Prove $\emptyset \vdash(\alpha\rightarrow (\neg\alpha\rightarrow \neg \beta))$.

Using the axioms:

  1. $(\phi \rightarrow(\psi \rightarrow \phi))$
  2. $((\phi\rightarrow(\psi\rightarrow\gamma))\rightarrow((\phi\rightarrow\psi)\rightarrow(\phi\rightarrow\gamma)))$
  3. $ ((\neg \phi \rightarrow\neg \psi)\rightarrow((\neg \phi \rightarrow\psi)\rightarrow\phi)))$

And the inference rule modus ponens.

A proof in this manner means a sequence of lines where each line is an axiom, or a formula from your "base" set ($\{\alpha,\neg\alpha\}$ below), or an inference (using modus ponens), with the last line being the formula being proved.

I used the deduction theorem to say that a finding a proof from the empty set of that formula is equivalent to finding a proof:


And I tried at least 15 times but I couldn't arrive at one.

Also, could you guys give me some general tips on how to construct these proofs? By this I mean, is there any systematic approach to these problems?

  • $\begingroup$ What do you mean with "base" set? $\endgroup$
    – skyking
    Commented Sep 25, 2015 at 7:44

2 Answers 2


Using base set $\{\alpha,\lnot\alpha\}$, from 1. deduce $\beta\to\alpha$ and $\beta\to\lnot\alpha$, then apply 3. with $\phi=\lnot\beta$.

  • $\begingroup$ Hi, thanks a lot, but to do that I'd need to use $\beta \equiv \neg \neg \beta$, right? I'm not allowed to use that, unfortunately. $\endgroup$ Commented Sep 23, 2015 at 22:53
  • 1
    $\begingroup$ Oh I just realized, I can deduce $\neg \neg \beta \implies \alpha$ and $\neg \neg \beta \implies \neg \alpha$ and arrive at the result without using that equivalence, right? $\endgroup$ Commented Sep 23, 2015 at 22:56
  • 1
    $\begingroup$ Yes, you're right $\endgroup$
    – Berci
    Commented Sep 23, 2015 at 22:58
  • $\begingroup$ May I ask how you thought of it? I've had lots of troubles being able to complete these proofs. $\endgroup$ Commented Sep 23, 2015 at 22:59
  • $\begingroup$ I was looking at where could we ever obtain the formula $\lnot\beta$. And I saw the only chance is from axiom 3. with $\phi=\lnot\beta$, as 1. and 2. produce formulas of the form $\phi\to\psi$ even after modus ponens applied. Now, to use 3. we just need the two premises $\lnot\lnot\beta\to\alpha$ and $\lnot\lnot\beta\to\lnot\alpha$ which can come from 1. $\endgroup$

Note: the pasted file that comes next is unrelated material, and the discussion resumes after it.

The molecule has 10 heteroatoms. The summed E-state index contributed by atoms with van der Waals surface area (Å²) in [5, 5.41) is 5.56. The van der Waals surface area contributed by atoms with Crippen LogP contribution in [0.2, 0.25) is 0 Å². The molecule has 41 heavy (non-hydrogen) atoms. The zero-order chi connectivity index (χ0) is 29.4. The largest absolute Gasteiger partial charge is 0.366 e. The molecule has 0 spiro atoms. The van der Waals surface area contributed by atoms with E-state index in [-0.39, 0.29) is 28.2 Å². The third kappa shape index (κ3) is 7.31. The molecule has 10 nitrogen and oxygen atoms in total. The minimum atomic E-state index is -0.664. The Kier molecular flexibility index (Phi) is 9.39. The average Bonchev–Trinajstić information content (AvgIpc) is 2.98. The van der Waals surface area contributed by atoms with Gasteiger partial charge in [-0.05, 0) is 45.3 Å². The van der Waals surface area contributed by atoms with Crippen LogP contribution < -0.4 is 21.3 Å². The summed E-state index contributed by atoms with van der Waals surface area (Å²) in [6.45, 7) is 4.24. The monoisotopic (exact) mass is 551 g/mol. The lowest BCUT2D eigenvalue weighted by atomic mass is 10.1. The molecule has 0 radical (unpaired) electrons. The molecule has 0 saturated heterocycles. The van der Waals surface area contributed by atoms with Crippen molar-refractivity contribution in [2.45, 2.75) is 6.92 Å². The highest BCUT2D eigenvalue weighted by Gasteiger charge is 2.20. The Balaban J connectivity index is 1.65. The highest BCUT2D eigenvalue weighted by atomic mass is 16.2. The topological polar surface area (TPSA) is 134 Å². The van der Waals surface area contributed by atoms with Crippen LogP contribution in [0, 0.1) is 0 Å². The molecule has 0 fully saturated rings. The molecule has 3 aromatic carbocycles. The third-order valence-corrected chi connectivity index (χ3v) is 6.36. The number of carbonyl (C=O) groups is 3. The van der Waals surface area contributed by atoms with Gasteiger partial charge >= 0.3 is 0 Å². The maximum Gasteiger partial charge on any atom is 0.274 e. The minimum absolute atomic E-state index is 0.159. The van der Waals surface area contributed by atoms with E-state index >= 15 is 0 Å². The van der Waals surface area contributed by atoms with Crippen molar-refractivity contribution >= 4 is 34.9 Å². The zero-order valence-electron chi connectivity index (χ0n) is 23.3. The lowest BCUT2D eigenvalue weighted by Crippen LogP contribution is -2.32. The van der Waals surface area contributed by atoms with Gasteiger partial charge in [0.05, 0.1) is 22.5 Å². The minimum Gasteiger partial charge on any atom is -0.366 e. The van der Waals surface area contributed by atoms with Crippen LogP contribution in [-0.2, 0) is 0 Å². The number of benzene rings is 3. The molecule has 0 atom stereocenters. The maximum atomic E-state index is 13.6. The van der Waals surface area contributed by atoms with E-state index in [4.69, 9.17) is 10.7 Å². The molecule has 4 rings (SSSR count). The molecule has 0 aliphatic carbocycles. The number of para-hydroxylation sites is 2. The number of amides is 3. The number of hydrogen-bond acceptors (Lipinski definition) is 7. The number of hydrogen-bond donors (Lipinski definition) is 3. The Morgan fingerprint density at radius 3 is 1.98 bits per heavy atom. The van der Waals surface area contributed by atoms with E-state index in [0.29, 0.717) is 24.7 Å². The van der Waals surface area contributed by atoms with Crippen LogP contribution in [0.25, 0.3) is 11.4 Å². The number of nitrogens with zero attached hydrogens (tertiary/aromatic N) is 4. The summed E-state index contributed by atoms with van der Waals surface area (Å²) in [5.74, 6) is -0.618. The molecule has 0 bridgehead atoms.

– Berci
    Commented Sep 27, 2015 at 12:08

If you by "base" set means the left side of the $\vdash$ and you get to use the deduction theorem you can simply use the fact that with contradictions in the premise anything can be proved via reductio ad absurdum (ie axiom 3):

$\alpha, \neg\alpha, \neg\neg\beta \vdash \alpha$

$\alpha, \neg\alpha \vdash \neg\neg\beta \rightarrow \alpha $

and similarily

$\alpha, \neg\alpha \vdash \neg\neg\beta \rightarrow \neg\alpha $

Therby via modens ponens

$\alpha, \neg\alpha \vdash (\neg\neg\beta \rightarrow \neg\alpha) \rightarrow ((\neg\neg\beta \rightarrow \alpha) \rightarrow \neg\beta $

$\alpha, \neg\alpha \vdash (\neg\neg\beta \rightarrow \alpha) \rightarrow \neg\beta$

And modus ponens again:

$\alpha, \neg\alpha \vdash \neg\beta$

But did you really get to use the deduction theorem?

If you didn't get to use the deduction theorem you would basically have to rewrite the $\vdash$ notation to implication notation, but you have to take care here since implication notation doesn't allow us to reorder the prerequisites yet. We have to prove that, at least in a weaker sense since we only use one prerequisite at a time. We need that $(\phi\rightarrow \psi)\rightarrow(\phi\rightarrow (\gamma\rightarrow \psi))$, especially for the first step:

  1. $\psi\rightarrow(\gamma\rightarrow\psi)$
  2. $\phi\rightarrow(\psi\rightarrow(\gamma\rightarrow\psi))$
  3. $\phi\rightarrow(\psi\rightarrow(\gamma\rightarrow\psi)) \rightarrow ((\phi\rightarrow\psi)\rightarrow(\phi\rightarrow(\gamma\rightarrow\psi)))$
  4. $(\phi\rightarrow\psi)\rightarrow(\phi\rightarrow(\gamma\rightarrow\psi))$

Now it's clear that since $\alpha\rightarrow(\neg\neg\beta\rightarrow\alpha)$ it follows that $\alpha\rightarrow(\neg\alpha\rightarrow(\neg\neg\beta\rightarrow\alpha))$


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